In 1986 Reid and his assistants carved “Lootaas” (“Wave Eater”), a 15-metre-long Haida canoe, out of a 750-year-old red cedar log. It was displayed at the world’s fair, Expo 86, in Vancouver. In 1987, a team of Haida paddlers paddled “Lootaas” 1,000 km up the BC coast and across Hecate Strait. That was the first long ocean canoe voyage by the Haida in more than a century. In 1989, to help celebrate the bicentennial or 200th anniversary of the French Revolution, Reid and his Haida crew paddled “Lootaas” up the Seine River in Paris.

In 1991, after five years of work, Reid and his crew of assistants completed the large bronze “The Spirit of Haida Gwaii” (“The Black Canoe”) and installed it in a reflecting pool at the Canadian Chancery in Washington D.C. Its black patina represents the black argillite slate carved by the Haida people. A second casting with a green patina (“The Jade Canoe”) is installed at the Vancouver International Airport. An image of “The Spirit of Haida Gwaii” was chosen to represent Canadian art and culture on the Canadian twenty-dollar banknote.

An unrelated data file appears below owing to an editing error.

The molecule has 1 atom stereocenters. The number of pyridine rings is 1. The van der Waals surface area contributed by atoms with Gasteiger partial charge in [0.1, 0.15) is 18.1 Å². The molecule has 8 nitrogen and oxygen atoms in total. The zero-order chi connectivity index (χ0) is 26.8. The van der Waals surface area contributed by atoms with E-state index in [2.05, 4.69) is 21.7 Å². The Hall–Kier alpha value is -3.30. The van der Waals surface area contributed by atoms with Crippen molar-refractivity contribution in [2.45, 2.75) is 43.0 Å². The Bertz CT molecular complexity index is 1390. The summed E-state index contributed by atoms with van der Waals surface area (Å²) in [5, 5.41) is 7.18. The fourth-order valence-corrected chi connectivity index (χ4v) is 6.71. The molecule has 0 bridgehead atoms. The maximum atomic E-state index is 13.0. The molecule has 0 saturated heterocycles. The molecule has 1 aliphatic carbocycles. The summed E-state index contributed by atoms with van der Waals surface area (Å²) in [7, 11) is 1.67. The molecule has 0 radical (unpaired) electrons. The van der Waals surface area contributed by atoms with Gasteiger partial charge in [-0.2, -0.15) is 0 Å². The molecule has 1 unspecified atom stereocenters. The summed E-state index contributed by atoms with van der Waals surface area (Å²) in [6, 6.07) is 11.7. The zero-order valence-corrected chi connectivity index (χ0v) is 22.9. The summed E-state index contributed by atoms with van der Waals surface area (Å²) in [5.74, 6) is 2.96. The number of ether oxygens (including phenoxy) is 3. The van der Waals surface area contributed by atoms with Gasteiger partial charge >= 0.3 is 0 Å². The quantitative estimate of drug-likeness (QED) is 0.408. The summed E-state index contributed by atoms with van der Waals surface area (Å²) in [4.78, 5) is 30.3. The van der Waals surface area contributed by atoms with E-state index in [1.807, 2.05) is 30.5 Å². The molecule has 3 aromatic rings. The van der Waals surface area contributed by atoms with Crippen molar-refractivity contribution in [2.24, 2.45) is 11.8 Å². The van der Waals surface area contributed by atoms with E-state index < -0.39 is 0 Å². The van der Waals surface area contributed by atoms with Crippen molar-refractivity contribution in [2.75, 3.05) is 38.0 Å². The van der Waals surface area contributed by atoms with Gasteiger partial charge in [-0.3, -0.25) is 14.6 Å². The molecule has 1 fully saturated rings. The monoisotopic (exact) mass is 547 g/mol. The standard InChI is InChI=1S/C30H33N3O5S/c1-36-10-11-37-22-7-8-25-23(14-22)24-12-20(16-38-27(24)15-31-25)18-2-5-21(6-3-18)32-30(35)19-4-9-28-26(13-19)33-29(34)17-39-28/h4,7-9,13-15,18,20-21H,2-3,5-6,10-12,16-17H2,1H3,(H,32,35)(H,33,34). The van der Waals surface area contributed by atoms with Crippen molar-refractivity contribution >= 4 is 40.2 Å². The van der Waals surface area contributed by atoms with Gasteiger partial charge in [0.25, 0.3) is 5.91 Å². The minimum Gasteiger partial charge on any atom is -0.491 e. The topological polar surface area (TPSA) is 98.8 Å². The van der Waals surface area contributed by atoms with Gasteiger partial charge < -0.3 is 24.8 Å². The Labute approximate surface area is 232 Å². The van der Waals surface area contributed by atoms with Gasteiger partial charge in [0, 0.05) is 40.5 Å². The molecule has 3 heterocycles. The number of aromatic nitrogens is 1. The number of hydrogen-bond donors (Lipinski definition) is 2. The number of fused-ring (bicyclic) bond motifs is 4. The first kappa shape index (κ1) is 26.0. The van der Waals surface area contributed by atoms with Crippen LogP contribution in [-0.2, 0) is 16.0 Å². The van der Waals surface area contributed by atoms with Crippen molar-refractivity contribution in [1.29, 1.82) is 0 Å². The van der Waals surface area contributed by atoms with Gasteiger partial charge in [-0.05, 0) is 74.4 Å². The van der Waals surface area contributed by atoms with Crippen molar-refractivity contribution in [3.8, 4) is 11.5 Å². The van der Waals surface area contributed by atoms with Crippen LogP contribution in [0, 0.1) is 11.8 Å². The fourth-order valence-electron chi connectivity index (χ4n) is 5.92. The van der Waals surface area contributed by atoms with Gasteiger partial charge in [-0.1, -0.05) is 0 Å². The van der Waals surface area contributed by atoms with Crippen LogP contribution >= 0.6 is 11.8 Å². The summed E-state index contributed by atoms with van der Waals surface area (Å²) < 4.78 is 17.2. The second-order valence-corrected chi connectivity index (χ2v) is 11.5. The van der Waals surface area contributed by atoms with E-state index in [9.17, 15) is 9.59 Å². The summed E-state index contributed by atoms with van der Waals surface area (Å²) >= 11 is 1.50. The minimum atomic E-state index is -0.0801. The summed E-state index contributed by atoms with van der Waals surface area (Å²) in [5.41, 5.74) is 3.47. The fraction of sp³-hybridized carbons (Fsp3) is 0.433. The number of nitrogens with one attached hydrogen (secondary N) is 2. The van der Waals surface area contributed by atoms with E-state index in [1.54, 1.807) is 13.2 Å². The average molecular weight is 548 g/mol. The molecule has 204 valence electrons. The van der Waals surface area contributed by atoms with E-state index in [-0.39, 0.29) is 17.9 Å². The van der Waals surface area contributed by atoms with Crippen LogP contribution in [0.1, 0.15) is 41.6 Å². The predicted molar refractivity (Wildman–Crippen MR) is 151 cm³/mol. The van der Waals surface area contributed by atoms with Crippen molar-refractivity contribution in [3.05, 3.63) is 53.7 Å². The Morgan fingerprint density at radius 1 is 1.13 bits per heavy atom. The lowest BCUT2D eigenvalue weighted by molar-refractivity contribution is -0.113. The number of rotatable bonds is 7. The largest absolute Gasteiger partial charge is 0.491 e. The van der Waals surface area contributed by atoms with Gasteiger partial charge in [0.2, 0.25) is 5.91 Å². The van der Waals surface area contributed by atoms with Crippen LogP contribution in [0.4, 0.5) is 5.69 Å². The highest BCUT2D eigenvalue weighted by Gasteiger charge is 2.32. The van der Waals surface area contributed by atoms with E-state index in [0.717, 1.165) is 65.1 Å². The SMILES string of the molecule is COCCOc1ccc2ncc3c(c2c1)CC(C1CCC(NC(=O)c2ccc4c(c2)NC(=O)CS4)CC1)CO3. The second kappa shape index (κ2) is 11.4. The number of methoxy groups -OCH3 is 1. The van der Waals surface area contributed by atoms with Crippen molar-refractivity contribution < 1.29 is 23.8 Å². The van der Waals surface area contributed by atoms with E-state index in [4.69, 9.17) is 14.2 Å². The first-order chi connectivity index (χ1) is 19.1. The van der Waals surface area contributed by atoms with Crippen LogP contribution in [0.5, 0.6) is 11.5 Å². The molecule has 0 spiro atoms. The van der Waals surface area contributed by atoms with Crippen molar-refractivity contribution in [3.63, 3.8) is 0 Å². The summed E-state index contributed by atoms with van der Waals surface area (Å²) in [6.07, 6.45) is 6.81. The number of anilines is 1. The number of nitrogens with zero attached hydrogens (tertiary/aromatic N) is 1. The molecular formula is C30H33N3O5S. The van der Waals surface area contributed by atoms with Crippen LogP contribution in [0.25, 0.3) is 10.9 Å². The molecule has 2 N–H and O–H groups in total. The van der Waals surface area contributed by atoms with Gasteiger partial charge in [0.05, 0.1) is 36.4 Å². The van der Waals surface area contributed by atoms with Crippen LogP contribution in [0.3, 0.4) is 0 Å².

Most of Bill Reid’s large carvings and bronzes were done after he had developed Parkinson’s disease, demonstrating that his strong spirit could overcome his physical limitations. During his long creative journey, Bill Reid discovered the essence and rules of Haida art, so that other artists have been able to create many beautiful pieces that have their roots in the Haida tradition. His journey of rediscovery helped restore much of the dynamic power, magic, and possibility to an art form that had nearly died. Along the way, Reid discovered his own identity or “Haida-ness” and became a catalyst for the Haida and other Northwest Coast First Nations to rediscover their own art and power.